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Christ of the Celts

Christ of the Celts: The Healing of Creation
by J. Philip Newell
San Francisco, CA: Jossey-Bass, 2008
137 pages
Reviewed by Mary C. Earle
In Christ of the Celts: The Healing of Creation, John Philip Newell invites the reader to let go of superficial analysis and reactivity. He asks us to listen deeply to one another and to the whole of creation, following the example of Celtic teachers, both ancient and modern. He offers spiritual directors encouragement and guidance as we listen for the movements of the Spirit within the lives and experiences of those who come to us for spiritual guidance. Grounded in a sturdy awareness of the oneness of all that is, Newell’s writing is both honest about our contemporary dilemmas and tragedies, and hopeful with regard to the human capacity to participate in healing and wholeness.

Newell offers us a reflected, seasoned, and integrated spirituality. He is ever mindful of the cultural temptations to split matter from spirit, individual from community, prayer from practice. Looking back historically, he notes the teachings of Pelagius (a native Briton from the sixth century) and John Scotus Eriugena (an Irish theologian and philosopher from the eighth century). In these teachers Newell discovers confirmation and affirmation of the soul’s awareness: creation is marvelous, good, and intricate. The human person is an integral part of the creation; our interdependence is a truth that has been obscured and denied in recent history. As we recover this sense of being a part of rather than apart from, our way of beholding the created order, from the microscopic to the cosmic, is altered and expanded. We discover anew that “Wholeness does not come in isolation. It comes in relationship to the whole” (xvii).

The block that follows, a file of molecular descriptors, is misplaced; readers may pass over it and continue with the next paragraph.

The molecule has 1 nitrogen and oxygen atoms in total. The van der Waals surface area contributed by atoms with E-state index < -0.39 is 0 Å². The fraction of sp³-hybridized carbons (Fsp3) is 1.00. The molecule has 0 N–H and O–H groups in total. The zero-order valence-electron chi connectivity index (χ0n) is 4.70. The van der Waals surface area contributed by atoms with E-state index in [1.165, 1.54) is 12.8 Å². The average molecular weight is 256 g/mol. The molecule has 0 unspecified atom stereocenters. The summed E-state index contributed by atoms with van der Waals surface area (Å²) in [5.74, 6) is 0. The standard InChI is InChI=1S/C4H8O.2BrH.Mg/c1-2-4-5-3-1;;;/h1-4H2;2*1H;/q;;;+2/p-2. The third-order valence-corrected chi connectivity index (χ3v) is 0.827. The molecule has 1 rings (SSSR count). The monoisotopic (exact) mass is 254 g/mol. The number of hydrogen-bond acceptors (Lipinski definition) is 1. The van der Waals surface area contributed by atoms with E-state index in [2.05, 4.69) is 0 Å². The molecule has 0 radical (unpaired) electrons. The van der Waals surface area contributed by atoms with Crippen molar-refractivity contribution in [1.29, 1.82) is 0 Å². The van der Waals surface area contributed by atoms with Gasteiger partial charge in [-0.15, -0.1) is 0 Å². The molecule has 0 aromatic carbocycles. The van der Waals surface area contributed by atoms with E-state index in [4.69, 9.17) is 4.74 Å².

Following in the footsteps of John the Evangelist, Newell restates his insights from his earlier works, reminding us to “listen for the heartbeat of God” in and through all of creation. He teaches us that everything comes from the same Center. The body of this book is filled with metaphors of music, sound, memory, and silence—metaphors that spring from contemplative prayer and practice. Newell’s own listening leads him to incorporate insights from Irenaeus of Lyon, Julian of Norwich, and Pierre Teilhard de Chardin. 

Christ of the Celts is a work that draws us ever more deeply into lived prayer, prayer that translates into everyday action and embodied compassion. Newell takes great care with leading us to attend to connections we have overlooked, longings we have ignored, and hopes we have chosen to discourage. Newell’s writing has always spoken to me as a spiritual director because it is work that is birthed in prayer and practice. His prayer books—Celtic Benediction, Celtic Treasure, Celtic Prayers from Iona, and so forth—reveal much about his willingness to listen deeply, to be open continually to transformation, even when said transformation will be painful. This is not an author who overlooks the violence, inequity, and desecration all around us. He looks straight at it, listening for Presence in and through what may be horrific. He writes, “To pay attention to our tears is to hear the deepest longings of the human soul. It is to hear again the ancient yearning for well-being and harmony” (xix).

Christ of the Celts has proved to be a book that focuses my own practice, opens my eyes, ears, and heart, and leads to deeper listening.

Mary C. Earle is an Episcopal priest, writer, spiritual director, and retreat leader. Her most recent book is Celtic Christian Spirituality: Essential Writings Annotated and Explained.


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